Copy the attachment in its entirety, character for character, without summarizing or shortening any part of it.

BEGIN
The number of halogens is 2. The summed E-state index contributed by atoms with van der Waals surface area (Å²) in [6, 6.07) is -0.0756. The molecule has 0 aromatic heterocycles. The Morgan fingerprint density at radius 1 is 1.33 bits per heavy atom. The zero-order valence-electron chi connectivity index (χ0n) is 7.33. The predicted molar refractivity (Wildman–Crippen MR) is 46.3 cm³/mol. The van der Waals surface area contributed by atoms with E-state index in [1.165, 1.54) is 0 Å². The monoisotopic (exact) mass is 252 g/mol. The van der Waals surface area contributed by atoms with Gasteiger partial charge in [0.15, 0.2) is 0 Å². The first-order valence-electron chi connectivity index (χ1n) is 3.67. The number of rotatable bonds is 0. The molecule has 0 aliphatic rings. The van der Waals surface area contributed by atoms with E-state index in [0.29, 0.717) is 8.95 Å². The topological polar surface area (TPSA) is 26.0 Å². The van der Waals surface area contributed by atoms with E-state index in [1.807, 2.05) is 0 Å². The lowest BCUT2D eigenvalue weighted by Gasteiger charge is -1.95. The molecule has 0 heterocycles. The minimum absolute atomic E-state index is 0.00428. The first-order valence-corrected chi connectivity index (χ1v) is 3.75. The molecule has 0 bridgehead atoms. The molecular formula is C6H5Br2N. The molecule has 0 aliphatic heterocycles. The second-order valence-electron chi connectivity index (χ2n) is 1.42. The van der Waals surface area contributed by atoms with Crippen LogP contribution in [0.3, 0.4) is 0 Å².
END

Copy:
The number of halogens is 2. The summed E-state index contributed by atoms with van der Waals surface area (Å²) in [6, 6.07) is -0.0756. The molecule has 0 aromatic heterocycles. The Morgan fingerprint density at radius 1 is 1.33 bits per heavy atom. The zero-order valence-electron chi connectivity index (χ0n) is 7.33. The predicted molar refractivity (Wildman–Crippen MR) is 46.3 cm³/mol. The van der Waals surface area contributed by atoms with E-state index in [1.165, 1.54) is 0 Å². The monoisotopic (exact) mass is 252 g/mol. The van der Waals surface area contributed by atoms with Gasteiger partial charge in [0.15, 0.2) is 0 Å². The first-order valence-electron chi connectivity index (χ1n) is 3.67. The number of rotatable bonds is 0. The molecule has 0 aliphatic rings. The van der Waals surface area contributed by atoms with E-state index in [0.29, 0.717) is 8.95 Å². The topological polar surface area (TPSA) is 26.0 Å². The van der Waals surface area contributed by atoms with E-state index in [1.807, 2.05) is 0 Å². The lowest BCUT2D eigenvalue weighted by Gasteiger charge is -1.95. The molecule has 0 heterocycles. The minimum absolute atomic E-state index is 0.00428. The first-order valence-corrected chi connectivity index (χ1v) is 3.75. The molecule has 0 bridgehead atoms. The molecular formula is C6H5Br2N. The molecule has 0 aliphatic heterocycles. The second-order valence-electron chi connectivity index (χ2n) is 1.42. The van der Waals surface area contributed by atoms with Crippen LogP contribution in [0.3, 0.4) is 0 Å².